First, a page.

STAFF CONTACT :
The Business Council strongly opposes this legislation, which would prohibit a business that has
received state financial assistance from moving any “employment, jobs or positions” out-of-state.
With limited exceptions, “violators” would be required to repay the state the value of state
financial assistance received after the effective date of this bill, and would face a mandatory five
year ban on receiving any additional state assistance.
This is an isolationist bill that will do more harm than good to New York's economy, businesses
More specifically, the proposed legislation is unfair in that it would impose severe economic
penalties against businesses that have fully met their obligations to the state under existing
economic development programs. A business would be subject to benefit recapture and a
prohibition on future incentives if economic conditions force a job reduction in one facility or
division, even though the facility or division receiving assistance under a state assistance contract
has met all requirements of that agreement.
This bill would have other adverse impacts on state development programs. For example, under
the Empire Zone program, a business could have a temporary reduction in in-state employment.
Under existing Empire Zone law, that business would be denied benefits for that year, but would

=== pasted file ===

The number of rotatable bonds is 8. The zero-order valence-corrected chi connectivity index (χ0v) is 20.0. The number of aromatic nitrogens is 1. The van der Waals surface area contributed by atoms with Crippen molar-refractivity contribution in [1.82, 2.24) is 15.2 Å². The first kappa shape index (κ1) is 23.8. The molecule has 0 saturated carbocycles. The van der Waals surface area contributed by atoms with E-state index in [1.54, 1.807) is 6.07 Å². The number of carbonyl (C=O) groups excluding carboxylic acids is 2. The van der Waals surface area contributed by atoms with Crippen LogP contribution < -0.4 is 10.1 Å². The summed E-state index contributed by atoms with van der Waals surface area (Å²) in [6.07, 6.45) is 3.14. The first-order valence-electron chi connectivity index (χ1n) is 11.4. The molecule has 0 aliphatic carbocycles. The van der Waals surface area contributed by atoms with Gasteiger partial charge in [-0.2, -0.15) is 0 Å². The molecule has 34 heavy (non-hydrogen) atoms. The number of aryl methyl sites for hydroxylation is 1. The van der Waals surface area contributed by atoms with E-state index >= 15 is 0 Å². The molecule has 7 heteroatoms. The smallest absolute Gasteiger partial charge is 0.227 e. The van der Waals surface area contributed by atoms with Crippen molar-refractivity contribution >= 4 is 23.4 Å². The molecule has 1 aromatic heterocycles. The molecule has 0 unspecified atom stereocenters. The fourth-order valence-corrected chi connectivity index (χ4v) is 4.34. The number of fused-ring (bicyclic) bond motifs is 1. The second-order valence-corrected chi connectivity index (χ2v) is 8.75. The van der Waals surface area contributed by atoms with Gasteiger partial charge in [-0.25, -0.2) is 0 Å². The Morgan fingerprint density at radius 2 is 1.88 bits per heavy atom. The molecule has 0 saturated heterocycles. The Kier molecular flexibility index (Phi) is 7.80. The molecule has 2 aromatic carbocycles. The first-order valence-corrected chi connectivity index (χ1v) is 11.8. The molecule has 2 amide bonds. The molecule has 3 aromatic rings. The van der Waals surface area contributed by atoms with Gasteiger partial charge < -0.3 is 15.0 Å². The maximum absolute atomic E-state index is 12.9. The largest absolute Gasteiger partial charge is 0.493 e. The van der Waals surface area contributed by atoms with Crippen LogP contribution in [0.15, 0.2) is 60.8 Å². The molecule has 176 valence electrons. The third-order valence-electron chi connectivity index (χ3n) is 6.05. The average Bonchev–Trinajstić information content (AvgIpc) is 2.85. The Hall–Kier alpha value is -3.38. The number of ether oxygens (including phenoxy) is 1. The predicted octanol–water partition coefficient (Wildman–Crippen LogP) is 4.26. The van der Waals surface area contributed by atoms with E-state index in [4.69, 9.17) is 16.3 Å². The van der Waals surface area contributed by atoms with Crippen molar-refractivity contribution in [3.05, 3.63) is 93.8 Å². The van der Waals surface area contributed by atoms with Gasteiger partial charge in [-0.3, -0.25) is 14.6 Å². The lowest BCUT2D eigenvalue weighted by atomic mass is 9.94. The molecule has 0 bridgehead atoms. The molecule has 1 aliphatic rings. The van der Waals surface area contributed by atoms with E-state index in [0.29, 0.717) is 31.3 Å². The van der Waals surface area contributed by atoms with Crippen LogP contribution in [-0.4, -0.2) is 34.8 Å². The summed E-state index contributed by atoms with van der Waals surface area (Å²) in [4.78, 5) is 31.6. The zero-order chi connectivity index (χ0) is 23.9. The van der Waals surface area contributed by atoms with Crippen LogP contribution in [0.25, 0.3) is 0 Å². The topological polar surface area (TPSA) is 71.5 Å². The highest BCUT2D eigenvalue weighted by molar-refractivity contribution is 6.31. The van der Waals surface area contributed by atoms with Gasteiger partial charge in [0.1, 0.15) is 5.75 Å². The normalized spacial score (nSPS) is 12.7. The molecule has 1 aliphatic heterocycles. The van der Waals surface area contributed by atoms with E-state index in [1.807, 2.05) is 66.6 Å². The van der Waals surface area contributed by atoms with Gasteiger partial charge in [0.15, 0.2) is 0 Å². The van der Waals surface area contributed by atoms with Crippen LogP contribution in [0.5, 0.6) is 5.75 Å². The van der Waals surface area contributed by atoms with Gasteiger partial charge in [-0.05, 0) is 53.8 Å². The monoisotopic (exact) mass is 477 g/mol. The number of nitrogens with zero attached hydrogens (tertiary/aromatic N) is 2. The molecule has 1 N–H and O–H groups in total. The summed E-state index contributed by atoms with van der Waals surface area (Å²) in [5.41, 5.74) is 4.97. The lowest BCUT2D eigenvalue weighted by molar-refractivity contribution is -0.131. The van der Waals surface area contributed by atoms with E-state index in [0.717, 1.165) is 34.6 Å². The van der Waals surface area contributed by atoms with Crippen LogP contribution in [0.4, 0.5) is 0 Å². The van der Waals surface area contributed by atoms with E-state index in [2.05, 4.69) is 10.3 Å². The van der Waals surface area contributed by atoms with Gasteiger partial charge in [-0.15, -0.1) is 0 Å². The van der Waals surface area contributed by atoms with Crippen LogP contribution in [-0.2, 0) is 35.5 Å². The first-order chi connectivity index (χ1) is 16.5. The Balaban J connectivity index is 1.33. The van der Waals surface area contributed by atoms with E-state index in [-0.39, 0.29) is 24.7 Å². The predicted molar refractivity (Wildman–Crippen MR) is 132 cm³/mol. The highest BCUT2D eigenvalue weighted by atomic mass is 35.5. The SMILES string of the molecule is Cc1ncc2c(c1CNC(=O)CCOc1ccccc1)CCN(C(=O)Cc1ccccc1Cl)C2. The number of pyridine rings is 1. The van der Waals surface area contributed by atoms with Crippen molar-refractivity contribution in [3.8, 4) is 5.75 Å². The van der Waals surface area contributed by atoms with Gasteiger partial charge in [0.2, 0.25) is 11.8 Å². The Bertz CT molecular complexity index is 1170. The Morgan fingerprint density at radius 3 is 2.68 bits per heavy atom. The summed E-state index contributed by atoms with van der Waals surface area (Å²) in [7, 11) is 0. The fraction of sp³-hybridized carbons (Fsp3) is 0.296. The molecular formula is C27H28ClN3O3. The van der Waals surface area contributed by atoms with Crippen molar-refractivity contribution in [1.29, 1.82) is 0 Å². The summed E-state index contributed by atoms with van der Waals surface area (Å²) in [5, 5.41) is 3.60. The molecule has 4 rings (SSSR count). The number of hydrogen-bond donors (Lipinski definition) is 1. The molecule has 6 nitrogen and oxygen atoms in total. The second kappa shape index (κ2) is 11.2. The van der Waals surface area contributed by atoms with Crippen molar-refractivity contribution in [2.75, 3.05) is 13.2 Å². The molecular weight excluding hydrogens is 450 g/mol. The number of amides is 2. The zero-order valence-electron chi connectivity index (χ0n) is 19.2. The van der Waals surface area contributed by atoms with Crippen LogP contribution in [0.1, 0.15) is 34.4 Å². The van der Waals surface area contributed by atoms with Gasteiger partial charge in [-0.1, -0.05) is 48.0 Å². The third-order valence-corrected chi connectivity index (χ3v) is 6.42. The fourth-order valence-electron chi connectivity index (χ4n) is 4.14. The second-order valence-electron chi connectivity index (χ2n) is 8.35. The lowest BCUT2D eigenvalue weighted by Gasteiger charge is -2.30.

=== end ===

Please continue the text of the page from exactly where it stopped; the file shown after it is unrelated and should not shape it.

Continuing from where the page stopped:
remain eligible for benefits in subsequent years in which it meets its employment test. Under this
legislation, if that company also had moved even one job out of New York State, it would be
forced to repay the value of state incentives, and be banned from any additional state incentives
(including Empire Zone benefits) for a five year period.
The bill's prohibition on “outsourcing,” and the attached penalties, would also significantly impair
the state's ability to retain existing businesses, or attract new business or new investments to
New York. Under this proposal, the acceptance of state assistance would come with severe
limitations on a firm's ability to move employees or business operations to meet business needs,
irrespective of the justification for doing. We question how many businesses would be willing or
able to accept such stringent conditions in order to qualify for state assistance. And considering
high cost-of-doing-business factors in New York – such as property taxes, workers' comp and
electric power – our economic development efforts will be significantly impaired by making these
programs less attractive to new investments.
The Business Council does not oppose measures to increase the accountability of major state
economic development programs, where needed. For example, we believe the Governor's Empire
Zone reform proposal contains appropriate provisions regarding the tracking of, and reporting on,
costs and benefits within that program.
However, we strongly oppose measures such as this that place unreasonable limits on business
activity, and impose draconian, retroactive penalties based on unreasonable criteria.
For these reasons, The Business Council urges you to join us in our opposition to S.4750/A.1213.
This legislation will be included as one of the scoring measurements of The Business Council's
“Vote for Jobs Index 2005". This is The Business Council's annual assessment of legislators'
actions on key issues of concern to the state's business community.